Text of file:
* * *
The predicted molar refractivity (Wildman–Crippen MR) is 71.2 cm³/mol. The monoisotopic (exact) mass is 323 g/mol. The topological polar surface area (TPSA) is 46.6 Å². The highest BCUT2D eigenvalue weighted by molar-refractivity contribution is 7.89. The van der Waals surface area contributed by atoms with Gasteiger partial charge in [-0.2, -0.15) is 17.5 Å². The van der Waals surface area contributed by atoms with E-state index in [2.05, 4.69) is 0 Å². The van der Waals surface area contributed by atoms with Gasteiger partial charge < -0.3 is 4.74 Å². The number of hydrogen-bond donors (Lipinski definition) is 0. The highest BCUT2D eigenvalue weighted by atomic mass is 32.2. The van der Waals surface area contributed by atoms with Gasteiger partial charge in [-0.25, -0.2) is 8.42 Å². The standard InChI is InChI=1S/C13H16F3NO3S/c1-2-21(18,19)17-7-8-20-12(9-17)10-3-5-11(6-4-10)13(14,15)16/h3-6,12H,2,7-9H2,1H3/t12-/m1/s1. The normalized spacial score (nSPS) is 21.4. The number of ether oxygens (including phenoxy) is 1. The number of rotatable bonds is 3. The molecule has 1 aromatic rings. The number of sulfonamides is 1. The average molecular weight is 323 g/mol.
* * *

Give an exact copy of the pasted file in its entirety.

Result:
The predicted molar refractivity (Wildman–Crippen MR) is 71.2 cm³/mol. The monoisotopic (exact) mass is 323 g/mol. The topological polar surface area (TPSA) is 46.6 Å². The highest BCUT2D eigenvalue weighted by molar-refractivity contribution is 7.89. The van der Waals surface area contributed by atoms with Gasteiger partial charge in [-0.2, -0.15) is 17.5 Å². The van der Waals surface area contributed by atoms with E-state index in [2.05, 4.69) is 0 Å². The van der Waals surface area contributed by atoms with Gasteiger partial charge < -0.3 is 4.74 Å². The number of hydrogen-bond donors (Lipinski definition) is 0. The highest BCUT2D eigenvalue weighted by atomic mass is 32.2. The van der Waals surface area contributed by atoms with Gasteiger partial charge in [-0.25, -0.2) is 8.42 Å². The standard InChI is InChI=1S/C13H16F3NO3S/c1-2-21(18,19)17-7-8-20-12(9-17)10-3-5-11(6-4-10)13(14,15)16/h3-6,12H,2,7-9H2,1H3/t12-/m1/s1. The normalized spacial score (nSPS) is 21.4. The number of ether oxygens (including phenoxy) is 1. The number of rotatable bonds is 3. The molecule has 1 aromatic rings. The number of sulfonamides is 1. The average molecular weight is 323 g/mol.